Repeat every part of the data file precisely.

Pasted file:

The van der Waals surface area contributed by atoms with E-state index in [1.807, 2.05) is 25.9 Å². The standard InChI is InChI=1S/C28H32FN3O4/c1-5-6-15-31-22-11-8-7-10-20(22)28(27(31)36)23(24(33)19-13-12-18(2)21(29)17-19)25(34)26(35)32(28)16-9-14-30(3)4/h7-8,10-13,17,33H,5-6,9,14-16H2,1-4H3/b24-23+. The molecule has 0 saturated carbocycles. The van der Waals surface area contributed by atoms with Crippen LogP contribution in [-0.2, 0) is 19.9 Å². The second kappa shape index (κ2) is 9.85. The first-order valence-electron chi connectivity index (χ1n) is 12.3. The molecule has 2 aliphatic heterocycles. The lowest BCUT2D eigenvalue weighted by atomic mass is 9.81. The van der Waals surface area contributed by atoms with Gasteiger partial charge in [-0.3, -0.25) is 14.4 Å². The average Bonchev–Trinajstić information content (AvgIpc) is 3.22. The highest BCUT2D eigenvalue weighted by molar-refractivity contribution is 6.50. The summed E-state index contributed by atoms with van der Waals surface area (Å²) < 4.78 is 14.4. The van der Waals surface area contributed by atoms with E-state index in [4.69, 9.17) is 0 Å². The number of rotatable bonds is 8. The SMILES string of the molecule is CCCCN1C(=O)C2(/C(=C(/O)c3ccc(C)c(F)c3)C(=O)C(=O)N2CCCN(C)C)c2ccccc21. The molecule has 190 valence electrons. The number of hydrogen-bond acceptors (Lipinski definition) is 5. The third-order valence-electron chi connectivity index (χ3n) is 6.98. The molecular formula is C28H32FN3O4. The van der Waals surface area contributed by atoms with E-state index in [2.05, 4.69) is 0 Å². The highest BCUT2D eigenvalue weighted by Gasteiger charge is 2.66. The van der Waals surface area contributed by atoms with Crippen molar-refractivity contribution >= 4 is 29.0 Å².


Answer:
The van der Waals surface area contributed by atoms with E-state index in [1.807, 2.05) is 25.9 Å². The standard InChI is InChI=1S/C28H32FN3O4/c1-5-6-15-31-22-11-8-7-10-20(22)28(27(31)36)23(24(33)19-13-12-18(2)21(29)17-19)25(34)26(35)32(28)16-9-14-30(3)4/h7-8,10-13,17,33H,5-6,9,14-16H2,1-4H3/b24-23+. The molecule has 0 saturated carbocycles. The van der Waals surface area contributed by atoms with Crippen LogP contribution in [-0.2, 0) is 19.9 Å². The second kappa shape index (κ2) is 9.85. The first-order valence-electron chi connectivity index (χ1n) is 12.3. The molecule has 2 aliphatic heterocycles. The lowest BCUT2D eigenvalue weighted by atomic mass is 9.81. The van der Waals surface area contributed by atoms with Gasteiger partial charge in [-0.3, -0.25) is 14.4 Å². The average Bonchev–Trinajstić information content (AvgIpc) is 3.22. The highest BCUT2D eigenvalue weighted by molar-refractivity contribution is 6.50. The summed E-state index contributed by atoms with van der Waals surface area (Å²) < 4.78 is 14.4. The van der Waals surface area contributed by atoms with E-state index in [4.69, 9.17) is 0 Å². The number of rotatable bonds is 8. The SMILES string of the molecule is CCCCN1C(=O)C2(/C(=C(/O)c3ccc(C)c(F)c3)C(=O)C(=O)N2CCCN(C)C)c2ccccc21. The molecule has 190 valence electrons. The number of hydrogen-bond acceptors (Lipinski definition) is 5. The third-order valence-electron chi connectivity index (χ3n) is 6.98. The molecular formula is C28H32FN3O4. The van der Waals surface area contributed by atoms with E-state index in [2.05, 4.69) is 0 Å². The highest BCUT2D eigenvalue weighted by Gasteiger charge is 2.66. The van der Waals surface area contributed by atoms with Crippen molar-refractivity contribution >= 4 is 29.0 Å².